Alice Cavill

From Open Water Swimming Wiki

Alice Cavill was one of the daughters of Frederick Cavill. She gave demonstrations of aquatics and life-saving along with her brothers and sisters of the Cavill Family.

Cavill Family[edit]

Frederick Cavill's sons and daughters were excellent swimmers. The father and sons were collectively inducted in the International Marathon Swimming Hall of Fame as Honour Swimmers in 1967.

  • Eldest Ernest Cavill (1868-1935) was the 1000 yards champion of New South Wales at 15 and was placed in championship races in London.
  • Charles Cavill (1870-1897) was the first man to swim the Golden Gate in San Francisco in 1896, but was drowned next year at Stockton Baths, California.
  • Percy Cavill (1875-1940) was the first Australian to win a race abroad when in 1897 he won both the 440 yards and the long distance (5 miles) events in the English Amateur Swimming Association Championships. He also won four State and four Australian championships in 1895-98, but left for the United States in 1900 and coached swimmers for fifteen years, before disappearing, and living as a beachcomber in the Bahamas.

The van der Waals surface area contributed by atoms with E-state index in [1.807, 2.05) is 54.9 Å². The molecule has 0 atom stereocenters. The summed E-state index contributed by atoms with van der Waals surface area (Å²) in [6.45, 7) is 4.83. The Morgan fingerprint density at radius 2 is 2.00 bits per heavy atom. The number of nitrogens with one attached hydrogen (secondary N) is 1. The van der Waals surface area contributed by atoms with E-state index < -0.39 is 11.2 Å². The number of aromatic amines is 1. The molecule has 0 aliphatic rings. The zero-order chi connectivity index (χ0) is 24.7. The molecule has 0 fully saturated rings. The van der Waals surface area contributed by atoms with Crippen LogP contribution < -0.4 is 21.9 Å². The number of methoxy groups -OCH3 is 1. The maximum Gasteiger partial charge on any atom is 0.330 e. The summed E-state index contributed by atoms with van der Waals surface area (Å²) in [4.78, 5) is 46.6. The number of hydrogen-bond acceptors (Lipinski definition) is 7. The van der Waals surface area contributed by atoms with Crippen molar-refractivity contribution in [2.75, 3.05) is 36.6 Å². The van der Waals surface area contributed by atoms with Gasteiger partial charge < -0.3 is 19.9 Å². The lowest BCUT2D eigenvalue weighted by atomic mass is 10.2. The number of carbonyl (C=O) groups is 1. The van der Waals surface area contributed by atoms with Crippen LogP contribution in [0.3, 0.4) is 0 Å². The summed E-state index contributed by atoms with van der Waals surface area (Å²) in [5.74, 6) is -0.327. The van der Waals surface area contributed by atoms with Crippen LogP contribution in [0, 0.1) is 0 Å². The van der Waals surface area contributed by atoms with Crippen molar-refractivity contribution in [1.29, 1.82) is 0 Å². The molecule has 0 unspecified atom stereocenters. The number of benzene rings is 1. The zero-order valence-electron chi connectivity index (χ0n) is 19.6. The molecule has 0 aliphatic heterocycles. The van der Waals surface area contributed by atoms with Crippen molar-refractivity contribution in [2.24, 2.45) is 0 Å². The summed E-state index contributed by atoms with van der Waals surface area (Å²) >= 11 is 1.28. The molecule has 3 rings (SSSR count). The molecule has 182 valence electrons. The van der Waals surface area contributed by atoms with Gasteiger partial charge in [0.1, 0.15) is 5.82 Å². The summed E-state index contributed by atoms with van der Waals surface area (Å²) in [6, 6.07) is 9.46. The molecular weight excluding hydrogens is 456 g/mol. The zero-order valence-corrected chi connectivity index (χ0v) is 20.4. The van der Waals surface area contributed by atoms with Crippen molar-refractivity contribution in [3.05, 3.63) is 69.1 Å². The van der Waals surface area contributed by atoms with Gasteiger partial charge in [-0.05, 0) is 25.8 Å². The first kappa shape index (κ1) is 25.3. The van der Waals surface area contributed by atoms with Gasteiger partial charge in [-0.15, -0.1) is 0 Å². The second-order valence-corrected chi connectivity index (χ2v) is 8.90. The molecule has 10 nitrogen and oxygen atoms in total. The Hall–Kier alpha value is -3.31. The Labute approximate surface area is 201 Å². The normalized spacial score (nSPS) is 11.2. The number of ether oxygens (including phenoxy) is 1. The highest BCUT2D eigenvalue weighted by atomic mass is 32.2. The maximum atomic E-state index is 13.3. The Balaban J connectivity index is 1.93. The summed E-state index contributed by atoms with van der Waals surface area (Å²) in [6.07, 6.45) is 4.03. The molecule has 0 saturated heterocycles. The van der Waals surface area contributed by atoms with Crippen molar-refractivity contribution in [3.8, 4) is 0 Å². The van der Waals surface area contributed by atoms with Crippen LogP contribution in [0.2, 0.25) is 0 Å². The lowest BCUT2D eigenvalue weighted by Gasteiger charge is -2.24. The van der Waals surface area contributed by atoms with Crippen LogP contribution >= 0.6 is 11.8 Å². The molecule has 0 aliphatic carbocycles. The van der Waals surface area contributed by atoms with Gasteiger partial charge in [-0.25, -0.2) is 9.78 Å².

• Arthur Cavill (1877-1914), known as 'Tums', won the New South Wales 500 and 1000 yards amateur championships. At 21 he was 220 yards professional champion of Australia; W. F. Corbett credited him with originating the crawl stroke. In 1901 he went to the United States: he successfully swam the Golden Gate but was frozen to death in 1914 trying to swim Seattle Harbour.
  • Sydney Cavill (1881-1945) was 220 yards amateur champion of Australia at 16 and was the originator of the butterfly stroke. He followed his brothers to America where he coached notable swimmers, mainly at San Francisco's Olympic Club.
  • Cavill's three daughters were also outstanding swimmers including Madeline Cavill, Alice Cavill, and Fredda Cavill.
  • Youngest son Richmond Theophilus (1884-1938) was born on 16 January 1884 in Sydney. He was the first to use the crawl stroke in a competition when in 1899 he won the 100 yards State championship. In 1900-04 he won 18 Australian and 22 New South Wales championships. In England in 1902 he was the first officially to swim 100 yards in under a minute, clocking 58.6 seconds. After living in New Zealand and the United States, Dick returned to Australia in 1913 and for a time played 'Father Neptune' in Wirth's circus. He died of a heart attack at the pool he leased at Balmoral, Sydney, on 2 May 1938.

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